In response to what he called a “fragile” security situation in Afghanistan, President Obama recently announced plans to leave about 5,500 U.S. troops there when he leaves office.
Many of us treat the battles in the birthplace of 9/11 like most other foreign policy issues — something for Washington to worry about. But we ought to pay more attention.
Our troops are still in harm’s way. It’s still a dangerous part of the world, and there are no guarantees that squabbles over there won’t spill over here. So what should we make of Obama’s decision not to call it a day in Afghanistan?
Interestingly enough, pundits did not always give the answers you’d expect. Conservative scholar Fred Kagan of the American Enterprise Institute declared the president’s half-measures in the country have “charted a course toward yet another disaster in South Asia.” But liberal Tom Hayden of the Peace and Justice Research Center was no happier, complaining, “It’s time to strip the Obama sticker off my car.” He wants the troops out altogether.
On the other hand, the very left-leaning Sen. Bernie Sanders supported the president’s decision. Lisa Curtis, a regional expert at right-leaning Heritage Foundation, agreed. “Obama has made the right choice in extending the U.S. troop presence in the country,” she wrote.
There’s a reason, though, that the politics of the experts in this case says so little about their comments. The political stakes in the president’s decision are pretty small. Polls show that a majority of American on both sides of the political aisle support continuing a U.S. presence in Afghanistan.
Disagreements among opinion-makers reflect more the debate over what happens next in Afghanistan than the specifics of the president’s decision. On the one side are analysts, who, no matter how they frame their views, generally agree the U.S. needs to stick around and probably do more. That view is shared by many worldwide, including most NATO countries, as well as Afghanistan’s most important neighbors, Pakistan and India.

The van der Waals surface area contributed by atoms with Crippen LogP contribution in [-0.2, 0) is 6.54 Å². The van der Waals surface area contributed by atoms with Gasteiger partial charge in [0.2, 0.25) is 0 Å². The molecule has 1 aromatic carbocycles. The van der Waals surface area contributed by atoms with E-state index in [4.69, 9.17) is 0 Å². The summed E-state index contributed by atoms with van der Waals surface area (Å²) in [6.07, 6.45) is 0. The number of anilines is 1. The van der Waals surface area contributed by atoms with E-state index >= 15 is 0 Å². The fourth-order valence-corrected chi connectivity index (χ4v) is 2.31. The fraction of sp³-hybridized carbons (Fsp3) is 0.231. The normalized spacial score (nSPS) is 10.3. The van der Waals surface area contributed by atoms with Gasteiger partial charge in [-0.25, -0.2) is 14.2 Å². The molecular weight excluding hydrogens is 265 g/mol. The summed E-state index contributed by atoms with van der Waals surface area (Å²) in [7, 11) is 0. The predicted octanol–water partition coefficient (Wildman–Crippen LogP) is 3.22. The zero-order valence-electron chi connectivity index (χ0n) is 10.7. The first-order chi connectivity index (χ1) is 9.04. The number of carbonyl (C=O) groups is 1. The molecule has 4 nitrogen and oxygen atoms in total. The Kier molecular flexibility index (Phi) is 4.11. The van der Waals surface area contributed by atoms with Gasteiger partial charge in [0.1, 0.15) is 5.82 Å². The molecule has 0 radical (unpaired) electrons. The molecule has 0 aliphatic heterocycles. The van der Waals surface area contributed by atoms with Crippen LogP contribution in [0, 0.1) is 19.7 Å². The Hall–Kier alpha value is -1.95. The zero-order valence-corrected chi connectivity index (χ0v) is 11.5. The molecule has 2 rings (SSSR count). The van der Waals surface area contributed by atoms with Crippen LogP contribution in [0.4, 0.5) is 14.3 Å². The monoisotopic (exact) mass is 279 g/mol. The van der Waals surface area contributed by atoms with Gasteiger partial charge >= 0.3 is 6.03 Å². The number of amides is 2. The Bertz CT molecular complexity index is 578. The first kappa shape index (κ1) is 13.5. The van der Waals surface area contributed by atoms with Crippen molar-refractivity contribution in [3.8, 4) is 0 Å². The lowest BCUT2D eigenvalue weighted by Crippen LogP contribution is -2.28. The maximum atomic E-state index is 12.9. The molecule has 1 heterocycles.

On the opposing side, whether they support troop withdrawal or not, are those looking for a way out. No one is debating that the situation in Afghanistan could deteriorate badly again: The Taliban would like to come back. Al-Qaida would love to raise its flag again. The Islamic State would like to supplant them both.
Given their druthers, there is no reason to believe Afghanistan couldn’t once again become as dangerous as it was on Sept. 10, 2001. The question is whether there’s anything America can do about it.
In the military, there is a standard for measuring whether or not it makes sense to try a plan. It’s called the suitable, feasible, acceptable test. Your plan is suitable if it will actually solve the problem. It’s feasible if you have the resources and it can be done. It’s acceptable if the people who have to support it are willing to do so.
Americans are over the wave of anti-interventionism and isolation that swirled around the country after the anguish of the Iraq War. They have now seen retreating and indifferent leadership and how both leave matters just as appalling as if you tried to invade every country. They’re ready to support a plan that makes sense.
While the picture isn’t pretty in Afghanistan, the Afghans have shown they’re willing to fight for their future. They want and deserve our support.
That leaves the question of whether there is a suitable plan to get there from here. Unfortunately, Obama doesn’t have one. But leaving U.S. troops in the country gives the next president a chance to craft one.
Coming up with a sustainable strategy, however, will demand more than just addressing the troop situation in Afghanistan. The next occupant of the Oval Office will face grave security challenges in Europe, the Middle East and the Asia-Pacific. The new president will also have to rebuild the military to make it equal to the task.
What Obama’s decision mostly tells the next president is that Americans are ready to lead again. And that, at least, is good news.
James Jay Carafano, Ph.D., is vice president of the Davis Institute for National Security and Foreign Policy and the E. W. Richardson Fellow at The Heritage Foundation.